If you have a lot of questions about this app, don't ask them, just download it--it's free! My version is using 3.1Gb of storage on my iPad including the offline maps and I'd guess the iPhone version is similar. Do it! :smooch

    You Need A Map Screenshot--
    [​IMG]
    #32
  13. DRONE

    DRONE Dog Chauffeur

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    FWIW, I used my iPad Mini 4 (held on by Velcro as shown above) on a 4300-mile trip to Colorado this summer that included a little over 1000 miles on dirt and gravel roads (some with severe washboard) and my iPad Mini took the abuse just fine.

    The mounting system was bulletproof, yet I could still remove the iPad in about 30 seconds if I wanted to take it with me. Re-mounting took a little longer--10 seconds to position it on the Velcro, then a minute fiddling blindly trying to get the damn lightning connector plugged in! I left the connector plugged in while riding. I can't feel any degradation in the tightness of the plug, but 4300 miles is not 43,000 miles, so the jury's still out on that. When not plugged in, I could get about 5 hours of use on full brightness (airplane mode of course) until the battery gave out.

    On cloudy days, ALL the nav apps looked great (screen brightness turned up all the way) but my favorite was definitely Pocket Earth. On sunny days, I found myself using Co-Pilot a lot, except for when I was following a track in which case I'd switch between Gaia and Pocket Earth depending on whether I was on dirt or pavement (Pocket Earth for dirt).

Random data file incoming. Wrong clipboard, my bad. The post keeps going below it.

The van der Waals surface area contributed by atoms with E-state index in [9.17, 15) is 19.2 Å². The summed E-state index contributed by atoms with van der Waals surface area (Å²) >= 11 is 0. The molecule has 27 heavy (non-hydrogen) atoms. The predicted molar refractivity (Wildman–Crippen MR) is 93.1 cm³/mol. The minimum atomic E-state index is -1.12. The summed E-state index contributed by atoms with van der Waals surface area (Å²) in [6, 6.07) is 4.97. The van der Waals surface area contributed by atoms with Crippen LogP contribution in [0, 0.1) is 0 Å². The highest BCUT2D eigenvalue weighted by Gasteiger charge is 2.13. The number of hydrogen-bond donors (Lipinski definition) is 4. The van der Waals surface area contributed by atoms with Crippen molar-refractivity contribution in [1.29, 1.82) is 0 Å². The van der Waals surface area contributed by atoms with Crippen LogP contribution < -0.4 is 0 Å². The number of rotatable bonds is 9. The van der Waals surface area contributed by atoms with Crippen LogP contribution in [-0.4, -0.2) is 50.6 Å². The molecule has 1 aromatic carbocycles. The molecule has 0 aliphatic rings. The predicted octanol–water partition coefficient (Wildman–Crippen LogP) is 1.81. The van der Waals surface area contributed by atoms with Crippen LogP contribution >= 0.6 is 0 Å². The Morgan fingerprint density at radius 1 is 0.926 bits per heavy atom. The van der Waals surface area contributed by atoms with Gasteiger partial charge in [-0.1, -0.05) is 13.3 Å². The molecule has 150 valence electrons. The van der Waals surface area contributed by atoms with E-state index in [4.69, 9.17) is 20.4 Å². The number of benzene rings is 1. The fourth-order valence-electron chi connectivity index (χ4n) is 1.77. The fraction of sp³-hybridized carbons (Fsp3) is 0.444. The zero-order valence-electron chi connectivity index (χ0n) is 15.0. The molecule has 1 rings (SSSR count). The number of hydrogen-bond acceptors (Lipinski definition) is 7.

I wore half-finger gloves nearly all the time so I had no touchscreen issues. I found the half-finger gloves comfortable down to about 55f, though I do use heated grips. A couple of mornings it got colder than that and I wore full-finger Held gloves painted with AnyGlove For Leather which works OK but of course not as good as bare skin.

    Since I don't have a SIM card, and didn't want to bother tethering it to my iPhone, I didn't use the iPad much off the bike for browsing and whatnot, except . . . the Kindle app worked great. Downloaded some books to the iPad before I left home, and was able to use it to read myself to sleep every night.

    If anybody is interested in checking out my ride, you can click on the link in my sig line. There are literally hundreds of pics. But just to give you a taste, here's one taken on the Lander Cutoff Road with the Wind River Range in the distance--

    [​IMG]

    You can see how the iPad sits below the stock GS windscreen. But the Lifeproof Nuud case seems very reliable so I think the iPad would do fine with or without windscreen protection. Might just have to clean off the dust more often.
    #33
  14. WU7X

    WU7X The Old Fart

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    Thanks for the great writeup Ned. Ill be coming back to this a lot.
    #34
  15. rainmaker8